For those who are somewhat new with Python, you will need to assign this to a new variable, it doesn't change the current df variable.
    – Tyler
    Commented Dec 27, 2018 at 17:14
  • 4
    @Samir or use inplace = True as an argument to drop_duplicates
    – TMrtSmith
    Commented Feb 4, 2019 at 13:11
  • 14
    This is a great answer when need only one of rows with the same max values, however it wont work as expected if I need all the rows with max values.
    – Woods Chen
    Commented Apr 10, 2019 at 2:50
  • 3
    I mean if the dataframe is pd.DataFrame({'sp':[1, 1, 2], 'mt':[1, 1, 2], 'value':[2, 2, 3]}, then there will be 2 rows with the same max value 2 in the group where sp==1 and mt==2. @Rani
    – Woods Chen
    Commented Apr 11, 2019 at 9:37
124

Easy solution would be to apply the idxmax() function to get indices of rows with max values. This would filter out all the rows with max value in the group.

In [367]: df
Out[367]: 
    sp  mt  val  count
0  MM1  S1    a      3
1  MM1  S1    n      2
2  MM1  S3   cb      5
3  MM2  S3   mk      8
4  MM2  S4   bg     10
5  MM2  S4  dgb      1
6  MM4  S2   rd      2
7  MM4  S2   cb      2
8  MM4  S2  uyi      7


# Apply idxmax() and use .loc() on dataframe to filter the rows with max values:
In [368]: df.loc[df.groupby(["sp", "mt"])["count"].idxmax()]
Out[368]: 
    sp  mt  val  count
0  MM1  S1    a      3
2  MM1  S3   cb      5
3  MM2  S3   mk      8
4  MM2  S4   bg     10
8  MM4  S2  uyi      7


# Just to show what values are returned by .idxmax() above:
In [369]: df.groupby(["sp", "mt"])["count"].idxmax().values
Out[369]: array([0, 2, 3, 4, 8])
2
  • 19
    The questioner here specified "I want to get ALL the rows where count equals max in each group", while idxmax Return[s] index of first occurrence of maximum over requested axis" according to the docs (0.21).
    – Max Power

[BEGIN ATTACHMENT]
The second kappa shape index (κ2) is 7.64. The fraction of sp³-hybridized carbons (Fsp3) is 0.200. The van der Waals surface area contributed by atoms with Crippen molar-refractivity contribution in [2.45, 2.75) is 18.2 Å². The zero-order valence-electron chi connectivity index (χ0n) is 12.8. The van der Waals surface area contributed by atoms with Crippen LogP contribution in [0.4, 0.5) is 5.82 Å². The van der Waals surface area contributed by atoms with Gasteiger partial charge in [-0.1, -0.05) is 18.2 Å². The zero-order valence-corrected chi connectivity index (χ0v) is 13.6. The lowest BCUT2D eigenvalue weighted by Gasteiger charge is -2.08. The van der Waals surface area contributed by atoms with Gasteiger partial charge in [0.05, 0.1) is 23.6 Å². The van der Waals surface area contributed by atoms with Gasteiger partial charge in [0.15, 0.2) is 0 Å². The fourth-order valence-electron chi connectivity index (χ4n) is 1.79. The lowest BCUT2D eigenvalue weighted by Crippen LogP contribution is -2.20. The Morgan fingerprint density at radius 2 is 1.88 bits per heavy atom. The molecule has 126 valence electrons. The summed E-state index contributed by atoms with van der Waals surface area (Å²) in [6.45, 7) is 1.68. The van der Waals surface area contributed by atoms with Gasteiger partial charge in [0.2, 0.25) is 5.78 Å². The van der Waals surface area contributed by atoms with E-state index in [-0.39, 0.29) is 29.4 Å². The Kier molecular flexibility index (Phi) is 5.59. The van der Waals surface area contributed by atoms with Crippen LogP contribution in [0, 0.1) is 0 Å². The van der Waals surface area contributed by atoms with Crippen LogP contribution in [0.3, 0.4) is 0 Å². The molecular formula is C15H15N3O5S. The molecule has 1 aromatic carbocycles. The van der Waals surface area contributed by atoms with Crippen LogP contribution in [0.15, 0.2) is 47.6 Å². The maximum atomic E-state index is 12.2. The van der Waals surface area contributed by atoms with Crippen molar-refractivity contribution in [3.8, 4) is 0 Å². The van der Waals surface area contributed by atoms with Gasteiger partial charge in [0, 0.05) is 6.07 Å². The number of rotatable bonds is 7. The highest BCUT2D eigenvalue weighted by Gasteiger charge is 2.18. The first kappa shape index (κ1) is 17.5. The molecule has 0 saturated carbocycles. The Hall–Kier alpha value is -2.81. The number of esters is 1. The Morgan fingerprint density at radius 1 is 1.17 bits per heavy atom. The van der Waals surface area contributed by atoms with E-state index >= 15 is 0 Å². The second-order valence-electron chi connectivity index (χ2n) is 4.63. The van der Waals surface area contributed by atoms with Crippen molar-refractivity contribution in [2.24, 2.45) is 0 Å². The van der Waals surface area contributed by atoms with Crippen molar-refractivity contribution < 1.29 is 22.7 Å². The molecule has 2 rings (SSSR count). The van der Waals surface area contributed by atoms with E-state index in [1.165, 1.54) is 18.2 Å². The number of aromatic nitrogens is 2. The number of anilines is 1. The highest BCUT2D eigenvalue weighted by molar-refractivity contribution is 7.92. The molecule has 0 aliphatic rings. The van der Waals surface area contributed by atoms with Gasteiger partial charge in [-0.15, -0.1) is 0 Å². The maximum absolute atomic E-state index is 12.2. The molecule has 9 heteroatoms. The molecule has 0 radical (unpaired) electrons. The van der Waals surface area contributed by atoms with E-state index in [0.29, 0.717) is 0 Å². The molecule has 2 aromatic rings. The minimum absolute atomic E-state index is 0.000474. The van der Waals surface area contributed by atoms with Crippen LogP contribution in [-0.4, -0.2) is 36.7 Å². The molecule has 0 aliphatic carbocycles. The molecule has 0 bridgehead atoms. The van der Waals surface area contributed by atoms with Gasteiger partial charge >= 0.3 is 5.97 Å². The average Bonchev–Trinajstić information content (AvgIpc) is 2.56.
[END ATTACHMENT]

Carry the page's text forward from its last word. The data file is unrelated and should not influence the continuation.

Commented Dec 19, 2017 at 11:55
  • 12
    This is a great solution, but for a different problem Commented Oct 27, 2019 at 18:40
80

You may not need to do groupby(), but use both sort_values + drop_duplicates

df.sort_values('count').drop_duplicates(['Sp', 'Mt'], keep='last')
Out[190]: 
    Sp  Mt Value  count
0  MM1  S1     a      3
2  MM1  S3    cb      5
8  MM4  S2   uyi      7
3  MM2  S3    mk      8
4  MM2  S4    bg     10

Also almost same logic by using tail

df.sort_values('count').groupby(['Sp', 'Mt']).tail(1)
Out[52]: 
    Sp  Mt Value  count
0  MM1  S1     a      3
2  MM1  S3    cb      5
8  MM4  S2   uyi      7
3  MM2  S3    mk      8
4  MM2  S4    bg     10
5
  • 2
    Not only is this an order of magnitude faster than the other solutions (at least for my use case), it has the added benefit of simply chaining as part of the construction of the original dataframe.
    – Clay
    Commented Aug 9, 2019 at 13:49
  • 1
    When you see this answer, you realize that all the others are wrong. This is clearly the way to do it. Thanks.
    – Hunaphu
    Commented Feb 25, 2021 at 15:32
  • One should add na_position="first" to sort_values in order to ignore NaNs.
    – Antoine
    Commented Aug 20, 2021 at 10:57
  • 1
    I found this to be fast for my DF of several million rows.
    – John Stud
    Commented Feb 10, 2022 at 2:07
  • 3
    This doesn't appear to work with ties. Commented Dec 26, 2022 at 14:35
42